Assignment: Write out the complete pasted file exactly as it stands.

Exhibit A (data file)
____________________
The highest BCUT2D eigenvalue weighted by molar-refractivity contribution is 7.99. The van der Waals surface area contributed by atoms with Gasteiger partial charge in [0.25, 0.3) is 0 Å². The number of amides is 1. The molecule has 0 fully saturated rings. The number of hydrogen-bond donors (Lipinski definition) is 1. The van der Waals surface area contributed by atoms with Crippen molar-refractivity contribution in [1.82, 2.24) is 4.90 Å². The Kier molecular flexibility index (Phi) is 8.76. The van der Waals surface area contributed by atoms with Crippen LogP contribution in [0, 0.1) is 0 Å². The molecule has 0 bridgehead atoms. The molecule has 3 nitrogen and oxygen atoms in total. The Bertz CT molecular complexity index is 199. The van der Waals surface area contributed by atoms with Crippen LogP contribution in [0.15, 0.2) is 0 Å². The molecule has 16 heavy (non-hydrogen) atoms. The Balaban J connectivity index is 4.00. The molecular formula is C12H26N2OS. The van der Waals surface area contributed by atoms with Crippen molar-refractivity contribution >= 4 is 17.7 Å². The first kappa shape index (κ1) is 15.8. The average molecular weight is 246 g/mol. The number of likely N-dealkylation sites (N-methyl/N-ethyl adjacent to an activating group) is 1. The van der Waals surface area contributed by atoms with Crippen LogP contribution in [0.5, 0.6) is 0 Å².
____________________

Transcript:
The highest BCUT2D eigenvalue weighted by molar-refractivity contribution is 7.99. The van der Waals surface area contributed by atoms with Gasteiger partial charge in [0.25, 0.3) is 0 Å². The number of amides is 1. The molecule has 0 fully saturated rings. The number of hydrogen-bond donors (Lipinski definition) is 1. The van der Waals surface area contributed by atoms with Crippen molar-refractivity contribution in [1.82, 2.24) is 4.90 Å². The Kier molecular flexibility index (Phi) is 8.76. The van der Waals surface area contributed by atoms with Crippen LogP contribution in [0, 0.1) is 0 Å². The molecule has 0 bridgehead atoms. The molecule has 3 nitrogen and oxygen atoms in total. The Bertz CT molecular complexity index is 199. The van der Waals surface area contributed by atoms with Crippen LogP contribution in [0.15, 0.2) is 0 Å². The molecule has 16 heavy (non-hydrogen) atoms. The Balaban J connectivity index is 4.00. The molecular formula is C12H26N2OS. The van der Waals surface area contributed by atoms with Crippen molar-refractivity contribution >= 4 is 17.7 Å². The first kappa shape index (κ1) is 15.8. The average molecular weight is 246 g/mol. The number of likely N-dealkylation sites (N-methyl/N-ethyl adjacent to an activating group) is 1. The van der Waals surface area contributed by atoms with Crippen LogP contribution in [0.5, 0.6) is 0 Å².